THE Bali meeting has ended in complete failure and humiliation for Julia Gillard's proposed regional processing centre in East Timor.
The vaguest reference in the meeting's communique to the possibility of a centre or centres in some unknown place, at some unknown time, for some undefined purpose in the distant future was the best Australian diplomacy could do by way of a fig leaf to cover its shocking policy nakedness. The Prime Minister last August proposed a regional processing centre for asylum-seekers in East Timor. It was her major political response to the flood of illegal immigrants in Australia's north, a big issue in the election.
The East Timorese have never agreed to the idea and repeatedly rebuffed it.
But the federal government, and especially the hapless Immigration Minister, Chris Bowen, keep verballing the East Timorese and pretending that it is a live option.
Now Gillard claims it is not really a regional centre, and therefore doesn't need to be determined at the Bali meeting, but is just a bilateral matter between Australia and East Timor.
This is news to the East Timorese and is in any event a direct contradiction of Gillard's initial proposal.
Be that as it may, the East Timorese don't want it under any circumstances.
The East Timor processing centre only ever had one purpose - to get Gillard through the last election, to look as though the government had some positive ideas about how to stop illegal immigrants coming to Australia by boat, when in fact it had no idea.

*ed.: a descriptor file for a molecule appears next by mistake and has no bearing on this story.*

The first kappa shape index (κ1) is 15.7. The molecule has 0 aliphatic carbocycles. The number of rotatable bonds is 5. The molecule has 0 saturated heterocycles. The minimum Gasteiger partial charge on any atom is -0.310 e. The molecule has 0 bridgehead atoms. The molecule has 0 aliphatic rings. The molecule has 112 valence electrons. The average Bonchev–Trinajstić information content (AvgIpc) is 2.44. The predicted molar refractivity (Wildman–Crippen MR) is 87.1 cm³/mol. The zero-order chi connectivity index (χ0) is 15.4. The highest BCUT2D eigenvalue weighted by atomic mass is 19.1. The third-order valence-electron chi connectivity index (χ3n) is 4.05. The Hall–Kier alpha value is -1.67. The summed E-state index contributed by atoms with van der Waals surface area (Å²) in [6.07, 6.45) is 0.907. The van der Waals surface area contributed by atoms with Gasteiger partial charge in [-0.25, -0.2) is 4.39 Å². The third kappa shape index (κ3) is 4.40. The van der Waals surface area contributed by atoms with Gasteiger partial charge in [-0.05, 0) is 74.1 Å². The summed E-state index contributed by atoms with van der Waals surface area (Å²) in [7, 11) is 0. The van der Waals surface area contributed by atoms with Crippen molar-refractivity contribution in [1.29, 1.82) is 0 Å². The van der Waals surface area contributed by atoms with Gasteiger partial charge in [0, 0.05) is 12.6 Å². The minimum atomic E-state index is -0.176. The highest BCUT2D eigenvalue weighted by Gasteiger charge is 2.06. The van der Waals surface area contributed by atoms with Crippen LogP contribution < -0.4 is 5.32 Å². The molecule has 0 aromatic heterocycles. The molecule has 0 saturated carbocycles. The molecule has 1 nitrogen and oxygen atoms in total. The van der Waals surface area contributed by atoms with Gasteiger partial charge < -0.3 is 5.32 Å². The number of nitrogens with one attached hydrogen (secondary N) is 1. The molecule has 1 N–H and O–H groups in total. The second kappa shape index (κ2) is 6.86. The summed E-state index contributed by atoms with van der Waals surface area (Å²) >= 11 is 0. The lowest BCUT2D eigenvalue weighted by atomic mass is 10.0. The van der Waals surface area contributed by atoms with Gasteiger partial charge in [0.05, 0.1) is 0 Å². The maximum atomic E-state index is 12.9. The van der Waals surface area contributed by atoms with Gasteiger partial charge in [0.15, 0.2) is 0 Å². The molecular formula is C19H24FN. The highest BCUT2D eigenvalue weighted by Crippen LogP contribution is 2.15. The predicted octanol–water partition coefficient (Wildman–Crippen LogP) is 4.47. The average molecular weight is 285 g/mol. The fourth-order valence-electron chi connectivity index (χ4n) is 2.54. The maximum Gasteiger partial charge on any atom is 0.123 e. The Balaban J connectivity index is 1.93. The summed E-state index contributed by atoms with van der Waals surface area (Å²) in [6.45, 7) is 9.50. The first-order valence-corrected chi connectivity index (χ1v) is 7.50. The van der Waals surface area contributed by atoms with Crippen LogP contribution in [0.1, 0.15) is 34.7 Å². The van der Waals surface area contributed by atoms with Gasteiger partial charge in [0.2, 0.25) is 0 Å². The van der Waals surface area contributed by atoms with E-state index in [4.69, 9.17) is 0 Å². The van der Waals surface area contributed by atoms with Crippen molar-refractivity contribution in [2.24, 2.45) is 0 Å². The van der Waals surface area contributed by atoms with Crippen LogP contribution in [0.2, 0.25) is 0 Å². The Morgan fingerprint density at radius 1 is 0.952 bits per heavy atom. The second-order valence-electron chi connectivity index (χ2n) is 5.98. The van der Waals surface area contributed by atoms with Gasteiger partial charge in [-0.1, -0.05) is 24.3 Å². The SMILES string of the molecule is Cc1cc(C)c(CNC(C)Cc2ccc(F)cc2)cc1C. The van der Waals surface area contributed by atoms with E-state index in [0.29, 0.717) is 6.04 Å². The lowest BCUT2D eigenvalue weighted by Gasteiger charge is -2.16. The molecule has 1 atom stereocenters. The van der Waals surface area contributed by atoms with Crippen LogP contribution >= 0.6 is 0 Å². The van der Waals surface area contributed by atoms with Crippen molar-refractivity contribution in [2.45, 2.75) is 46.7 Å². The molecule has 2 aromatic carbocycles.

Foreign Minister Kevin Rudd deserves a special meritorious service award for refusing, in almost all circumstances, ever to mention the ludicrous idea to anybody.
Bowen's credibility is apparently less important to the government and he continues to twitter on about the matter, with the only effect being continued embarrassment to Australia and worthless misuse of our diplomatic resources.
The Bali process itself is useful and it has been for the near-decade since Alexander Downer founded it.
But there was no breakthrough in this meeting, nor was it in any way a triumph for Australian diplomacy.
Rather, the whole, sorry saga has been a deep embarrassment
to Australia and reinforces cynicism about all the commitments Gillard made during the election campaign.
The Gillard government should now accept that East Timor has said no. Canberra should stop verballing the East Timorese.
And it should stop embarrassing itself by continually talking about this phantom centre to tolerant but increasingly impatient Southeast Asian governments.
It should also start telling the truth about this issue to the Australian people.
Either this foolish proposal is now dead or the government
must tell us how, and in what timeframe, it is going to be brought back to life.